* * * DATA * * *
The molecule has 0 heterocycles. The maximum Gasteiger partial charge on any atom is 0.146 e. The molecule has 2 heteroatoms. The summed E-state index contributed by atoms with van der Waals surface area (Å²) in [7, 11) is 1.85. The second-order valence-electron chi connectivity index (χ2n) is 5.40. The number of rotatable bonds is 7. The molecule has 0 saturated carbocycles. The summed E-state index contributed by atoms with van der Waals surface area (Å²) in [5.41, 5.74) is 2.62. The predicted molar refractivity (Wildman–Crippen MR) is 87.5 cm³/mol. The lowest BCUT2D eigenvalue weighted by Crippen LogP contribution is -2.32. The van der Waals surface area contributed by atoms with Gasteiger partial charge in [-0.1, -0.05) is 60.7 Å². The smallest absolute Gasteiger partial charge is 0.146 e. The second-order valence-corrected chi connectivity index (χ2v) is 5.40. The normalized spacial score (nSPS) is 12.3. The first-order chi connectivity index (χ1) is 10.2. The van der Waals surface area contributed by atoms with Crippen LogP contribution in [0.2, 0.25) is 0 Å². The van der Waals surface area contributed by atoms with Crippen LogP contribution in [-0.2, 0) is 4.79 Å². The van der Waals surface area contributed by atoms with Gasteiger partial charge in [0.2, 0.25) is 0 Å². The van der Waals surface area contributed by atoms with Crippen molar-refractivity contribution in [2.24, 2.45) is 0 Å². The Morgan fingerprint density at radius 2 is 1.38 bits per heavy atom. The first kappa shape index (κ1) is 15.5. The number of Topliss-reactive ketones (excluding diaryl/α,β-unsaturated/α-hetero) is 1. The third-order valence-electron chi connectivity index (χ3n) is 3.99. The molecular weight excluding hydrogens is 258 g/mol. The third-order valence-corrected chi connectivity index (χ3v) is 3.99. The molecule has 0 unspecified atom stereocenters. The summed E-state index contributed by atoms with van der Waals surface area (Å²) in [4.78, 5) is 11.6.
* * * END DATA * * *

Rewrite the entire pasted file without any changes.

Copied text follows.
The molecule has 0 heterocycles. The maximum Gasteiger partial charge on any atom is 0.146 e. The molecule has 2 heteroatoms. The summed E-state index contributed by atoms with van der Waals surface area (Å²) in [7, 11) is 1.85. The second-order valence-electron chi connectivity index (χ2n) is 5.40. The number of rotatable bonds is 7. The molecule has 0 saturated carbocycles. The summed E-state index contributed by atoms with van der Waals surface area (Å²) in [5.41, 5.74) is 2.62. The predicted molar refractivity (Wildman–Crippen MR) is 87.5 cm³/mol. The lowest BCUT2D eigenvalue weighted by Crippen LogP contribution is -2.32. The van der Waals surface area contributed by atoms with Gasteiger partial charge in [-0.1, -0.05) is 60.7 Å². The smallest absolute Gasteiger partial charge is 0.146 e. The second-order valence-corrected chi connectivity index (χ2v) is 5.40. The normalized spacial score (nSPS) is 12.3. The first-order chi connectivity index (χ1) is 10.2. The van der Waals surface area contributed by atoms with Crippen LogP contribution in [0.2, 0.25) is 0 Å². The van der Waals surface area contributed by atoms with Crippen LogP contribution in [-0.2, 0) is 4.79 Å². The van der Waals surface area contributed by atoms with Gasteiger partial charge in [0.2, 0.25) is 0 Å². The van der Waals surface area contributed by atoms with Crippen molar-refractivity contribution in [2.24, 2.45) is 0 Å². The Morgan fingerprint density at radius 2 is 1.38 bits per heavy atom. The first kappa shape index (κ1) is 15.5. The number of Topliss-reactive ketones (excluding diaryl/α,β-unsaturated/α-hetero) is 1. The third-order valence-electron chi connectivity index (χ3n) is 3.99. The molecular weight excluding hydrogens is 258 g/mol. The third-order valence-corrected chi connectivity index (χ3v) is 3.99. The molecule has 0 unspecified atom stereocenters. The summed E-state index contributed by atoms with van der Waals surface area (Å²) in [4.78, 5) is 11.6.